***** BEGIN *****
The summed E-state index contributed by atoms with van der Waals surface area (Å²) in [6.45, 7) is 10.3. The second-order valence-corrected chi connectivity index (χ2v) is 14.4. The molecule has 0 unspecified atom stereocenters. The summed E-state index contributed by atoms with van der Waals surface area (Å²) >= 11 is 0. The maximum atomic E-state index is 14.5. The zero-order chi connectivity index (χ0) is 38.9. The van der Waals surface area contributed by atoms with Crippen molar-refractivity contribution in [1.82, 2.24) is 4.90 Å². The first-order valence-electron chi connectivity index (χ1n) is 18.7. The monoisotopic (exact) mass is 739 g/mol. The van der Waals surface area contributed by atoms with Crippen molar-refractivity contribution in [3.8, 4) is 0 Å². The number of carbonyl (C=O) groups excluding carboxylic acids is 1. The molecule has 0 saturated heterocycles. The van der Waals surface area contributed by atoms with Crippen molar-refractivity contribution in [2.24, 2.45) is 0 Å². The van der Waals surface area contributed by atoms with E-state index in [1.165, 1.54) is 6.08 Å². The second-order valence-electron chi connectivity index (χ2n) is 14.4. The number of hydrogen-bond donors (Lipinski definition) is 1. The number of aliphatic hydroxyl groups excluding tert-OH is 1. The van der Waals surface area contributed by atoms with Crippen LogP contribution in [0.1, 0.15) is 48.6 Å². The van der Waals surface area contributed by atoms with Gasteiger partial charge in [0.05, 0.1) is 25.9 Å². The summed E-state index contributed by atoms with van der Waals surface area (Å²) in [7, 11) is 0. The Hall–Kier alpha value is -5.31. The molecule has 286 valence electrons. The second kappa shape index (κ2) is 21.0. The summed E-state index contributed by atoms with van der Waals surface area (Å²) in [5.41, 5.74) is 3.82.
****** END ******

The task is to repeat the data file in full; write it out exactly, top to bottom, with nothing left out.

The summed E-state index contributed by atoms with van der Waals surface area (Å²) in [6.45, 7) is 10.3. The second-order valence-corrected chi connectivity index (χ2v) is 14.4. The molecule has 0 unspecified atom stereocenters. The summed E-state index contributed by atoms with van der Waals surface area (Å²) >= 11 is 0. The maximum atomic E-state index is 14.5. The zero-order chi connectivity index (χ0) is 38.9. The van der Waals surface area contributed by atoms with Crippen molar-refractivity contribution in [1.82, 2.24) is 4.90 Å². The first-order valence-electron chi connectivity index (χ1n) is 18.7. The monoisotopic (exact) mass is 739 g/mol. The van der Waals surface area contributed by atoms with Crippen molar-refractivity contribution in [3.8, 4) is 0 Å². The number of carbonyl (C=O) groups excluding carboxylic acids is 1. The molecule has 0 saturated heterocycles. The van der Waals surface area contributed by atoms with Crippen molar-refractivity contribution in [2.24, 2.45) is 0 Å². The van der Waals surface area contributed by atoms with E-state index in [1.165, 1.54) is 6.08 Å². The second-order valence-electron chi connectivity index (χ2n) is 14.4. The number of hydrogen-bond donors (Lipinski definition) is 1. The number of aliphatic hydroxyl groups excluding tert-OH is 1. The van der Waals surface area contributed by atoms with Crippen LogP contribution in [0.1, 0.15) is 48.6 Å². The van der Waals surface area contributed by atoms with Gasteiger partial charge in [0.05, 0.1) is 25.9 Å². The summed E-state index contributed by atoms with van der Waals surface area (Å²) in [7, 11) is 0. The Hall–Kier alpha value is -5.31. The molecule has 286 valence electrons. The second kappa shape index (κ2) is 21.0. The summed E-state index contributed by atoms with van der Waals surface area (Å²) in [5.41, 5.74) is 3.82.